Posted September 28, 2014 at 1:58 pm | Permalink

        Yes, I think that was most likely his intent. I also just read a pretty good article on Vox that talks about the female Saudi fighter pilot who bombed ISIS targets and how condescending public comments are about this. I suspect this is what Bill Maher was going for but he left a bit too much open for interpretation. Like when you turn in a paper to your English professor, you get marked down for not being clear enough and when you argue that you meant to say that, you get the “it doesn’t matter if you meant to say that; you didn’t write that”. I think that sentence whether said to me or my peers made me always question what I was saying.

        • Posted September 28, 2014 at 3:12 pm | Permalink

          Like when you turn in a paper to your English professor, you get marked down for not being clear enough and when you argue that you meant to say that, you get the “it doesn’t matter if you meant to say that; you didn’t write that”.

          Hmmm…good point. Still, it’s a quasi-improvised comedy routine, not a peer-reviewed journal. This might be a good case to give him the benefit of the doubt, even while suggesting he might want to edit the schtick the next time he uses it.

          b&

          • Diana MacPherson
            Posted September 28, 2014 at 4:40 pm | Permalink

            Yes, and I give him the benefit of the doubt only because I’ve heard him speak favourably for the other US issues.

    • Ralph
      Posted September 28, 2014 at 1:09 pm | Permalink

      I the “Dear Muslima” flashbacks are understandable, but mistaken. His target here is cultural relativism.

      The “Dear Muslima” formulation is
      “X is much worse than Y, so stop whining about Y”.

      Here he’s saying:
      “In the U.S., our liberal values tell us Y is wrong. X is much worse than Y. So why in hell would a supposed liberal tolerate X just because it’s happening abroad within a different culture?”

    • Posted September 28, 2014 at 1:57 pm | Permalink

      Yep. He should have made it clear that he was using those examples for comparison, not saying we shouldn’t also speak out about such transgressions. (That’s assuming that he did in fact mean it like that, which, I fear, is an unsafe assumption.)

  2. francis
    Posted September 28, 2014 at 11:05 am | Permalink

    //

    • Diane G.
      Posted September 28, 2014 at 4:05 pm | Permalink

      //

  3. Filippo
    Posted September 28, 2014 at 12:28 pm | Permalink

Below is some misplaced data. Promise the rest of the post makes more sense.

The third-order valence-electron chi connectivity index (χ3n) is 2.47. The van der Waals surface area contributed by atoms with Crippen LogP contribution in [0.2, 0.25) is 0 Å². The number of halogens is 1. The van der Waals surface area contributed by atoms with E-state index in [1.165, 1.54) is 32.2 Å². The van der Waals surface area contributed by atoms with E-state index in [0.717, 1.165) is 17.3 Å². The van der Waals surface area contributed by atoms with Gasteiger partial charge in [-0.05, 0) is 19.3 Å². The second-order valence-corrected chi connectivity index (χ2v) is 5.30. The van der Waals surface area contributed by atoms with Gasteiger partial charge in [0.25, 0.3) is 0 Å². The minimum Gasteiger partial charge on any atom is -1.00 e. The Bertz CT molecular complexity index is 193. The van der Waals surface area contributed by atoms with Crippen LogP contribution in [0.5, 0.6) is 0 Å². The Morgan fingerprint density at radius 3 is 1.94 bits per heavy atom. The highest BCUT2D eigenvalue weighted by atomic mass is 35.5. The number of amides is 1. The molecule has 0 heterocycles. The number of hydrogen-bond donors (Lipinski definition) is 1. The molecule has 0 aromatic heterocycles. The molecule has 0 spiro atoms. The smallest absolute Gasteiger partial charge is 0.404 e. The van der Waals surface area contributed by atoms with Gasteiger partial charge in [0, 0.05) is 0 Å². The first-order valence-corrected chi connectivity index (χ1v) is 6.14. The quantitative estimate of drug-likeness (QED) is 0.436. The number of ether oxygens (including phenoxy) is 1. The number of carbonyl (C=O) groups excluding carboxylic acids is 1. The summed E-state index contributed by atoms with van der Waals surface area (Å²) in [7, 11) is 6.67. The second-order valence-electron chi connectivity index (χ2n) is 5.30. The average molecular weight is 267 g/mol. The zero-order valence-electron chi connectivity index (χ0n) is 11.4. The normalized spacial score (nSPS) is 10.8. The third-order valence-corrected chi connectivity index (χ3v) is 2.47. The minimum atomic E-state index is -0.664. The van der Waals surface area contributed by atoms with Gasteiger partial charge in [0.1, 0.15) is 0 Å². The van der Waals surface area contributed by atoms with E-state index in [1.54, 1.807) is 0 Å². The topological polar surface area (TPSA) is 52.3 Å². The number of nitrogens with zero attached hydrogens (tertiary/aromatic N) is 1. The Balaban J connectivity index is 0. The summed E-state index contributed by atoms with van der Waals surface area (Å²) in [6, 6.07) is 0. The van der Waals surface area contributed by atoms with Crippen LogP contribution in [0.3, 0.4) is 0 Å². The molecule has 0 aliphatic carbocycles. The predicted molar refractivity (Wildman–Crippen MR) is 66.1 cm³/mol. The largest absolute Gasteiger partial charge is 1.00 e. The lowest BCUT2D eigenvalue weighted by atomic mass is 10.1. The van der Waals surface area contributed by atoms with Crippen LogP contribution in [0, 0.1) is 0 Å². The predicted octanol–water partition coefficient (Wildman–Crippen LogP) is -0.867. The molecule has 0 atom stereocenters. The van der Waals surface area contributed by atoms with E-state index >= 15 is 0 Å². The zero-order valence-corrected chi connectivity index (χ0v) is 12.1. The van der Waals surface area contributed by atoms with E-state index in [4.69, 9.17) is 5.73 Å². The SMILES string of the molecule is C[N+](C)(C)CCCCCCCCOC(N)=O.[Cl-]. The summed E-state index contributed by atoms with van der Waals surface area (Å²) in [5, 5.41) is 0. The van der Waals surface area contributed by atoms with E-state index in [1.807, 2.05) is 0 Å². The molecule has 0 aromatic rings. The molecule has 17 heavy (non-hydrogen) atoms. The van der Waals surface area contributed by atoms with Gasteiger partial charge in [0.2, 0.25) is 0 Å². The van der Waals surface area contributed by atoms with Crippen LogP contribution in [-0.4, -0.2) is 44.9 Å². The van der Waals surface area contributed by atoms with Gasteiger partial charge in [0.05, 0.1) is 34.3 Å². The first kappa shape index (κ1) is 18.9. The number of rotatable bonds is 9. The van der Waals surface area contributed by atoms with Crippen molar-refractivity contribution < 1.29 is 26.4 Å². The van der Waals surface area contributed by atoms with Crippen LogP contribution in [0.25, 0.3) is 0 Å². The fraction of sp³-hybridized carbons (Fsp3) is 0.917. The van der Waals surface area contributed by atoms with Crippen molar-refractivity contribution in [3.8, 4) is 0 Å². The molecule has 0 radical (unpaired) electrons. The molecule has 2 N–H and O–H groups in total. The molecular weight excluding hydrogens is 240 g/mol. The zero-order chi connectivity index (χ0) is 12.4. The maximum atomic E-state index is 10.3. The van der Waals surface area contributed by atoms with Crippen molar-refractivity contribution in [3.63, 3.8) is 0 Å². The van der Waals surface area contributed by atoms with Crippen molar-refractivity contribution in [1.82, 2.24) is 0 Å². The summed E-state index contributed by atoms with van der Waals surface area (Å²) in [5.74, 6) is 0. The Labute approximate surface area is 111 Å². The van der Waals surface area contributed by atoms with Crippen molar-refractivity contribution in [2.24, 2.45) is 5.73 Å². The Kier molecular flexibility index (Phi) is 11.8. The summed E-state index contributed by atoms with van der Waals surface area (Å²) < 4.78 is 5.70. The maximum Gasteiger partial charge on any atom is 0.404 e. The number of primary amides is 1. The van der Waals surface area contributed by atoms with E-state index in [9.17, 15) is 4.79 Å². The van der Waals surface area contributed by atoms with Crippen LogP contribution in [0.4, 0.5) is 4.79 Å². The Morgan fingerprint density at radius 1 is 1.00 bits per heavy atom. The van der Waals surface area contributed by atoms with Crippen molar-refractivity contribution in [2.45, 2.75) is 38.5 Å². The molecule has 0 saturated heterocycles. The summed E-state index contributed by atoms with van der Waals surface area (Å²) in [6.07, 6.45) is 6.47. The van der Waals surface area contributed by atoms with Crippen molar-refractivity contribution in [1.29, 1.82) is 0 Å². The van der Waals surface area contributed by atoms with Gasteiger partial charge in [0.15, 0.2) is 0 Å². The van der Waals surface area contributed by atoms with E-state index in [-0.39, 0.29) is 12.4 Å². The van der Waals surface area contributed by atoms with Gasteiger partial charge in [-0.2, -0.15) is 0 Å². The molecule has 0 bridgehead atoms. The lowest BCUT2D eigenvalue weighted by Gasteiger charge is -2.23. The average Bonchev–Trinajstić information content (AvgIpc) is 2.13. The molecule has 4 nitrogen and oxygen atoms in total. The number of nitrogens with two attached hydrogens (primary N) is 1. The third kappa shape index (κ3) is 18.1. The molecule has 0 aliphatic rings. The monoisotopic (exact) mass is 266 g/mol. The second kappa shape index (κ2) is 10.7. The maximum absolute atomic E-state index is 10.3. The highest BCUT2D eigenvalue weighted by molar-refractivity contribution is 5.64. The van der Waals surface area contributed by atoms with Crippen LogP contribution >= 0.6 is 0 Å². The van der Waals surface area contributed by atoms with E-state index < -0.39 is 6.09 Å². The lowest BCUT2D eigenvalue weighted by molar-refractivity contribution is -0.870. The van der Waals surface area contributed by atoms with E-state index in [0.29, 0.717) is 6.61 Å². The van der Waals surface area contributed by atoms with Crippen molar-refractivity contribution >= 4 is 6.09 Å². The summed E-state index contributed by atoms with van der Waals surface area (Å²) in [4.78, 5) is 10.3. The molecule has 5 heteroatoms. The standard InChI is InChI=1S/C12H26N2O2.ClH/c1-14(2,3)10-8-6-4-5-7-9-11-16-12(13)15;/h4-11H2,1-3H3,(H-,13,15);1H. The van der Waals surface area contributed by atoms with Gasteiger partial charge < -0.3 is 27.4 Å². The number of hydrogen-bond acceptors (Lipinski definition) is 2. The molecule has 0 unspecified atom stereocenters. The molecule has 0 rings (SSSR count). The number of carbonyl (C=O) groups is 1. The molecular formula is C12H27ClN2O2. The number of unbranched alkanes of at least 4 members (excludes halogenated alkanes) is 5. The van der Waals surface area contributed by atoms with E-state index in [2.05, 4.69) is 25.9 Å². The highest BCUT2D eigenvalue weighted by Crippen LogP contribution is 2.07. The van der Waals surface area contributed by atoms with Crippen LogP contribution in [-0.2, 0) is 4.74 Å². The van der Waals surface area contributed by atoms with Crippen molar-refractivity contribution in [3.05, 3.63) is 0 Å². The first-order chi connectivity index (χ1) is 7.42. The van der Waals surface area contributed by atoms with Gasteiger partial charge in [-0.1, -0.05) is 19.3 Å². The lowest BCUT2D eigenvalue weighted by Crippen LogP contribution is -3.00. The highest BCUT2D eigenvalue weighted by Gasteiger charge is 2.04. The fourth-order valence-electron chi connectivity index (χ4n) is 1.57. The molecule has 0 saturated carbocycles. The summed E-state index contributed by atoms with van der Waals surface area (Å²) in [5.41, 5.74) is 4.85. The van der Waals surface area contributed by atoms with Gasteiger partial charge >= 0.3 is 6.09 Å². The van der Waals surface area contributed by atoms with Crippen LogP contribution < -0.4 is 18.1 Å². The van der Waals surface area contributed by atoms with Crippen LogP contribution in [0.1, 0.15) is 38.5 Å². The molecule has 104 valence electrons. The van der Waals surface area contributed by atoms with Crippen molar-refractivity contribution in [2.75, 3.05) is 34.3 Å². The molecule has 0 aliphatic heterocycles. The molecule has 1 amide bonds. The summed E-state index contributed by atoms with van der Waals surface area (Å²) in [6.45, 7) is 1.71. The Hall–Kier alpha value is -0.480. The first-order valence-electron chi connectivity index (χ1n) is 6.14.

Re Hitchens video – “Who is to say who are the true Muslims”?

    Apparently Karen Armstrong and her ilk.

    • Posted September 28, 2014 at 1:59 pm | Permalink

      Yeh, it’s a strange form of neo-neo-colonialism to set oneself up as an adjudicator of the “true” Islam.

  4. rickflick
    Posted September 28, 2014 at 4:05 pm | Permalink

    Christopher Hitchens was a true artist of the podium. In a way, given Youtube, he still is.

    • Benjamin
      Posted September 28, 2014 at 4:43 pm | Permalink

      It’s a real tragedy that someone like Christopher is no longer with us, and can no longer give speeches or take part in debates.

      However, we’re extremely fortunate that such a large proportion of speeches he gave, and debates in which he took part are available for use to view and review.

      Even now, a new recording of Hitchens will occasionally appear, or I’ll stumble across a video I haven’t seen before, and for a short while, it’s like he’s still with us.

      • Todd Steinlage
        Posted September 29, 2014 at 7:39 pm | Permalink

        I was just thinking the same thing watching the videos. Then I thought, how lucky we are to have the written thoughts of people like Russell (or anyone else). Now I’m just glad to be able to read, and have the freedom to read anything I want to (Banned Books week was just a few weeks ago). Lucky indeed.

  5. Kurt
    Posted September 28, 2014 at 4:42 pm | Permalink

    Thanks for posting.
    Maher really hammers home the issue of cultural relativism where getting excited by rather minor transgressions in one’s local culture “transcends” the far greater atrocities in other places.
    Hitch was brilliant and eloquent as usual.

  6. Amy
    Posted September 29, 2014 at 5:47 am | Permalink

    it’s sad to see Hitchen speak when he is really really sick.

  7. Mobius
    Posted September 29, 2014 at 7:32 am | Permalink

    Even deathly ill, Hitchen’s eloquence and intelligence comes through.

    I did not agree with many of Hitchen’s post 9/11 views but his ideas were always worth considering, even if you didn’t agree with them in the end. He was a very deep thinker and he is definitely missed.

  8. Bob J.
    Posted October 2, 2014 at 11:07 pm | Permalink

    Bill Maher video taken down. And I was just going to forward it to a friend.